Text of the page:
Nextbit Robin Smartphone Hits Mobile Market With Help of Kickstarter

Nextbit Robin Smartphone Hits Mobile Market With Help of Kickstarter
Robin Goes to the Cloud for Storage, Apps
Runs the Familiar Android User Interface
Nextbit Promises to Update Android
Silent, Lighted Notifications Tell Users What's Happening
Robin Design Eschews Rounded Edges
Screen Specifications Are Solid but Not Exciting
Hardware Specifications Are Typical for Android Handsets
Nextbit Won't Pack It With Bloatware
Buyers Have Mobile OS Options
An Eye on Pricing, Availability and Carriers
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Nextbit Robin Smartphone Hits Mobile Market With Help of Kickstarter

The Nextbit Robin, touted as "the smarter smartphone," comes with an interesting design, and relies on the cloud for storage and managing apps.

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Robin Goes to the Cloud for Storage, Apps

Arguably, the Robin's most important feature is its cloud integration. While the device comes with on-board storage, the Nextbit Robin automatically backs up all apps and photos to the cloud and offloads them from local storage whenever it needs to make room in on-board storage. According to Nextbit, the apps not typically accessed by the user are sent to the cloud, though they're easily retrievable from a Web connection. It's an interesting concept that hasn't been applied much by other device makers.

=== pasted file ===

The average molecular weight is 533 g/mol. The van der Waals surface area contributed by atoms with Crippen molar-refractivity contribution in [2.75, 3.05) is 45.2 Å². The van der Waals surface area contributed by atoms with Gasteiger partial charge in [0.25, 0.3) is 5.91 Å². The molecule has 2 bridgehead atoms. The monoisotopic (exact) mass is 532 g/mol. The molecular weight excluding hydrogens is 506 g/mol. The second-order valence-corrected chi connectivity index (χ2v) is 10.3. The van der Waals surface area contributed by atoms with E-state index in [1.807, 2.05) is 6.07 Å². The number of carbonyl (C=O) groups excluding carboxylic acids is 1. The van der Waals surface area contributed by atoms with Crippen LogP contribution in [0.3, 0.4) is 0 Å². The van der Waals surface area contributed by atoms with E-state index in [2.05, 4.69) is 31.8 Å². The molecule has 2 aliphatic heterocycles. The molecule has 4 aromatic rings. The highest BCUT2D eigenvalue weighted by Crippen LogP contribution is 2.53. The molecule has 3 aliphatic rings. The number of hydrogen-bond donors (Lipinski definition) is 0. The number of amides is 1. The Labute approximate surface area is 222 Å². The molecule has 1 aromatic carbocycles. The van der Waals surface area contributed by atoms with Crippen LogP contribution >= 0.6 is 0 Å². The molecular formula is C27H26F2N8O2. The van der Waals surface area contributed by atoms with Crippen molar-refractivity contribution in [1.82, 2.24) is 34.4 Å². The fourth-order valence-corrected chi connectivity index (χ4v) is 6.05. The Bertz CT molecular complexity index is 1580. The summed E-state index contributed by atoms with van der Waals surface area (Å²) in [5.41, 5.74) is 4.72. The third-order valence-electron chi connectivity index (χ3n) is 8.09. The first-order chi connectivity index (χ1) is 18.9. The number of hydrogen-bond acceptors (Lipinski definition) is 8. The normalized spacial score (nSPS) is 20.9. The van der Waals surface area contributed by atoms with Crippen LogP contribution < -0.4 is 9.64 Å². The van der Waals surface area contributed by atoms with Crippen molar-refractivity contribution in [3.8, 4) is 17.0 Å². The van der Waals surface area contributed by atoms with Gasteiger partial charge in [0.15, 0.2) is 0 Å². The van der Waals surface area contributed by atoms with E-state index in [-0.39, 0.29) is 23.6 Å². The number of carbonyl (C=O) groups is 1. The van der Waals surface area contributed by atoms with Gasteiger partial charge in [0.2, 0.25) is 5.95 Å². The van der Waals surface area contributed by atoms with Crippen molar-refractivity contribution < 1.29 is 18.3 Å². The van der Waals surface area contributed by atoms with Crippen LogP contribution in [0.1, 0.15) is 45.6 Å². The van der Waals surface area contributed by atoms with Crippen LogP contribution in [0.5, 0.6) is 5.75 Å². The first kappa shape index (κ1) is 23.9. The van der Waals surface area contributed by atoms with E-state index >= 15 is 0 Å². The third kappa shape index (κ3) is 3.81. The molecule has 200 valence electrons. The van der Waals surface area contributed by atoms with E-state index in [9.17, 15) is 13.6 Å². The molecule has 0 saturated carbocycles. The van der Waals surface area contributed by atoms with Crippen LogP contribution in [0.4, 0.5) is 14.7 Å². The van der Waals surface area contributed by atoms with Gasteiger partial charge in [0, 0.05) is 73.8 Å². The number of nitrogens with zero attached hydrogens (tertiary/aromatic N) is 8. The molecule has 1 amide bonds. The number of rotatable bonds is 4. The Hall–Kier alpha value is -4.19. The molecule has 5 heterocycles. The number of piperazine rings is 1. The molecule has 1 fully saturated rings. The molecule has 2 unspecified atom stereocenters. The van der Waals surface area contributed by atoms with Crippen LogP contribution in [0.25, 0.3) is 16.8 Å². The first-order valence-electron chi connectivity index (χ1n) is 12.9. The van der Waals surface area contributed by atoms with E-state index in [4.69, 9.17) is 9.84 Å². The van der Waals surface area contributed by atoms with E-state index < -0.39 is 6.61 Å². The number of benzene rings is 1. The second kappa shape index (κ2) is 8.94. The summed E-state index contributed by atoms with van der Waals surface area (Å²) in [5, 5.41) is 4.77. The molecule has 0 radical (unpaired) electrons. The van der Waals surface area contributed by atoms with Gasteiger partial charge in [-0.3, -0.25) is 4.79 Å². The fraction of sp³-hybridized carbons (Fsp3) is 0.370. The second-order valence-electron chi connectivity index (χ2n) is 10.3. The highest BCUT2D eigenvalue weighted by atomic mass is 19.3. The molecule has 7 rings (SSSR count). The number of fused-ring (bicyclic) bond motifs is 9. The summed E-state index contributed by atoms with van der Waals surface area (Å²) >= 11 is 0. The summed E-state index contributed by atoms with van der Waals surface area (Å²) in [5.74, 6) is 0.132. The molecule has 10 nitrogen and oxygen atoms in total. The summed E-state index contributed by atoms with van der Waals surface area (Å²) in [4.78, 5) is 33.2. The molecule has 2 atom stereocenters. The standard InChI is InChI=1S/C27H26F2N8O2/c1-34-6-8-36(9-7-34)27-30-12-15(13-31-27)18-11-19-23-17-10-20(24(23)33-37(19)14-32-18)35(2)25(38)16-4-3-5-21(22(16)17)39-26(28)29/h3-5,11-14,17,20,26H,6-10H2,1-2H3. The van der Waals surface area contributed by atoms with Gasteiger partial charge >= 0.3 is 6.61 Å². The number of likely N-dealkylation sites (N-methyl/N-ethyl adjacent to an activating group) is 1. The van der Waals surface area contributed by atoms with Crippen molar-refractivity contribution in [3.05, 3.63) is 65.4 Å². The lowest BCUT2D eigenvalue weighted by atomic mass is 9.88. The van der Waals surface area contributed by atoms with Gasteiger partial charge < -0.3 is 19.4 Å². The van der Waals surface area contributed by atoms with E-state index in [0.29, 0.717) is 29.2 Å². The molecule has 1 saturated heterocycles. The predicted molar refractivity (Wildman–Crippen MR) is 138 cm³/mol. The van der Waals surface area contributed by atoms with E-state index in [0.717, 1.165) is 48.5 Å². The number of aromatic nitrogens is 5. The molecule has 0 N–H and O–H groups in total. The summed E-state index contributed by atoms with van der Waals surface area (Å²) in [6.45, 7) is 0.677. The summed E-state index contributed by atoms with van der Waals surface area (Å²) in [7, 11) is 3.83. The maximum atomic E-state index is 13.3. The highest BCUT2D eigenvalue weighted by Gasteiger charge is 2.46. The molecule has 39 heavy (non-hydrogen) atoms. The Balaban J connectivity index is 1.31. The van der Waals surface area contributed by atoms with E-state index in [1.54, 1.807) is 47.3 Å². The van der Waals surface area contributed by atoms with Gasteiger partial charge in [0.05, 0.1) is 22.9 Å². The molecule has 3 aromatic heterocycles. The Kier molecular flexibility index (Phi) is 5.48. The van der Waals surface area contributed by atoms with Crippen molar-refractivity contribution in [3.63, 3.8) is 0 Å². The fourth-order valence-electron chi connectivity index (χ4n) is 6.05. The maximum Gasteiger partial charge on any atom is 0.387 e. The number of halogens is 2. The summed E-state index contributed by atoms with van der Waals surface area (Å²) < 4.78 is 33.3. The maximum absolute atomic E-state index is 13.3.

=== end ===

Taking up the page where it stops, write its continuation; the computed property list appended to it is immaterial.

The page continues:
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Runs the Familiar Android User Interface

Robin runs a standard version of Android. Although there are different processes running in the background, users will find a sleek version of Google's Android user interface with which they're already familiar. Nextbit argues that while its handset comes with advanced features, its software is still intuitive, thanks to Android.

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Nextbit Promises to Update Android